The Last Wagon (Fox, 1956)
In many ways a ‘typical’ Daves Western
Delmer Daves directed seven Westerns between 1954 and ’59, only the war drama Kings Go Forth in 1958 breaking the run. He certainly seemed enamored of the genre. We’ve already reviewed his first three, Broken Arrow, Drum Beat and Jubal, as well as White Feather, which he wrote and was scheduled to direct but in the end didn’t (click the links for those). Today we’ll look at his second picture of 1956, The Last Wagon, back at Fox. It was a Western that contained many of Daves’s trademarks and themes.
It was a William Hawks production. Howard’s brother put together three Westerns, this one, The Tall Men (1955) and The Law and Jake Wade (1958), both for MGM.
The Last Wagon was written by Daves (of course) together with James Edward Grant, from a Gwen Bagni story. I’m sure you know Grant, the short story author and screenwriter who contributed to more than fifty films between 1935 and 1971, nineteen of them Westerns, six for John Wayne. Ms Bagni was more of a TV writer but did pen the stories of three feature Westerns.
This time the star was Richard Widmark. After three Westerns in which Widmark had strong though non-lead roles (Yellow Sky, Garden of Evil and Broken Lance), in 1956 he began to headline in such films, first with Backlash and then with The Last Wagon. While Backlash was distinctly underwhelming, The Last Wagon was very good, and Widmark was at his best in it.
Daves elicited strong performances from the cast (of which more below), good pacing and tension, some thought-provoking and, for the time, quite daring content, and in particular (the most positive aspect of the movie) the great look of it. Shot by Wilfred M Cline in CinemaScope, its Sedona AZ locations glow with widescreen beauty. It’s really impressive, and tragic that most of us only see it on TV in mailbox slot format or on a modest DVD on a small screen. In fact all Daves Westerns were visually fine, even the lesser ones like Drum Beat.
So with a fine director, strong cast, good writing, stirring Lionel Newman music, and a decent Fox budget, the movie was set fair to be a good Western, and it was.
Western heroes have to be independent and brave and above all they must know the hard reality of the West. They must, briefly, have excellent survival skills in dangerous terrain. If they can be thrown in with tenderfeet, Easterners, youths, wagon trainers or others who would surely perish without such skills, so much the better. They are made to look even more heroic.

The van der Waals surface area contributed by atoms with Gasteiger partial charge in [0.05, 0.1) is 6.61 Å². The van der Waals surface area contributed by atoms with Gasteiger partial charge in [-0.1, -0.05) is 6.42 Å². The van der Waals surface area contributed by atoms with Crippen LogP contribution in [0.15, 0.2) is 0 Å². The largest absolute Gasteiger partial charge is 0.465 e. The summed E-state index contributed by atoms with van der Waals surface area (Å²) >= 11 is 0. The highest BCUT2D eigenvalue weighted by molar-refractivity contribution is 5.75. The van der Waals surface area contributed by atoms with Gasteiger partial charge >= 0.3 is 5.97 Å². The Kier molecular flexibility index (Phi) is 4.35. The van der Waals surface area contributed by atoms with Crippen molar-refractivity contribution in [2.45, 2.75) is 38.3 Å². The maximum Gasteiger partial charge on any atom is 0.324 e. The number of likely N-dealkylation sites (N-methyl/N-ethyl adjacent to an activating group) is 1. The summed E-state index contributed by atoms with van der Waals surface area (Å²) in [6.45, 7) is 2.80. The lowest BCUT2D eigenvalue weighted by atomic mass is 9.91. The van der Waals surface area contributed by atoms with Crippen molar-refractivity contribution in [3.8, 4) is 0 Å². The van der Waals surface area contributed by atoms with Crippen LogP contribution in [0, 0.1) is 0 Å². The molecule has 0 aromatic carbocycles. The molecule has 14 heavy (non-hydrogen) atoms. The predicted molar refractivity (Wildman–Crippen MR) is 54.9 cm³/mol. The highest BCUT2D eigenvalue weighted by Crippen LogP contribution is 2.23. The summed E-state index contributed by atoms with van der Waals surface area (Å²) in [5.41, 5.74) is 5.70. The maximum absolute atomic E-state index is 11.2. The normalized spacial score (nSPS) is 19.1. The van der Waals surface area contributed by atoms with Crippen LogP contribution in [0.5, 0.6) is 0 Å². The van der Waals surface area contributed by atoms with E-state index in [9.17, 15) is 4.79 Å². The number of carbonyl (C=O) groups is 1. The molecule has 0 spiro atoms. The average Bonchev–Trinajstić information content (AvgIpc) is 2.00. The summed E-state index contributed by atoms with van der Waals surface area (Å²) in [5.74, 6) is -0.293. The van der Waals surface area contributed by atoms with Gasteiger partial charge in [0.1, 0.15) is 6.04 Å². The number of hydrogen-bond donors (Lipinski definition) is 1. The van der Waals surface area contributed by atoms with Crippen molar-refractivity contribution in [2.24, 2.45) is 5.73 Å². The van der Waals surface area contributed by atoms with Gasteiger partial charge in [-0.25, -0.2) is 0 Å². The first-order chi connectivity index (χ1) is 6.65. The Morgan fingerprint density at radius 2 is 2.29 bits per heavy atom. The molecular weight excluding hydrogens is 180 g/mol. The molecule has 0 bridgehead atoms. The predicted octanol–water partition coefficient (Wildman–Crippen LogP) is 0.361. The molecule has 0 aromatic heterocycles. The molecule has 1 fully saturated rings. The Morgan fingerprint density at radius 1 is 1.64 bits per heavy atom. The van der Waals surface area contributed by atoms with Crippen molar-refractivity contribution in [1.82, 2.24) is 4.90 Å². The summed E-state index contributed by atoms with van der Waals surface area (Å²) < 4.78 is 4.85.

Think of Hondo or Hombre or Fort Dobbs or Shalako or any of the very many Western plots which rely on this. The danger usually comes from Indians (bandits in Hombre). You will immediately think of many more. In all of them, a tough, savvy hombre, wise in the ways of the West, gets naïve people out of danger with his courage and knowledge. The Last Wagon is a classic example of this.
The opening scene, a masterly eight-minute prologue without dialogue and at the start without music, establishes Comanche Todd (Widmark) as a tough survivor. It also sets the tone of his ruthlessness and toughness, and again in such films the hero often starts as unsympathetic, a badman, isolated, out on a limb, then gradually, as the story unfolds, softens as we understand why he is as he is, until he gets the girl and rides off into the sunset. On a fabulous Sedona riverbank (and how Daves loved rivers), Widmark shoots a man off his horse in cold blood.
We see him in buckskins, with a rifle but no pistol, looking almost Hawkeye-ish, like the young Wayne in The Big Trail or Coop in Fighting Caravans. He is more than half Indian, and indeed we are later told that he has been brought up by the Comanche (cf Hondo, Hombre, etc.) He is captured by a brutal sheriff (George Mathews) and they come up with a wagon train of Easterners crossing dangerous Apache territory.
Just as was the case with the rawhiders' wagon train in Daves's equally good Jubal, beautiful Felicia Farr (future Mrs Jack Lemmon, excellent also in 3:10) is on the wagon train, with her young brother Billy (Tommy Rettig from the TV Lassie), and they take pity on the maltreated captive. Right away, of course, we can see the future nuclear family: Widmark will get them to safety, fall for Felicia, take a shine to the boy and they will ride off at the end together to start a new life together, probably on a ranch in California. This isn’t a spoiler, pards, because you know it’s coming. The original story is that predictable and you’ve seen Hondo, Shoot Out, Yuma, The Tin Star and a host of others where this happens.
Probably the most memorable scene is when they hoist Widmark, who is shackled, crucified, to a wagon wheel, up from the base of a gorge to safety – and redemption (symbolic, man). There are other Freudian touches, such as when the youngsters of the wagon train go swimming in the river and are thus spared the slaughter by Indians of their elders, suffering pangs of remorse ever after.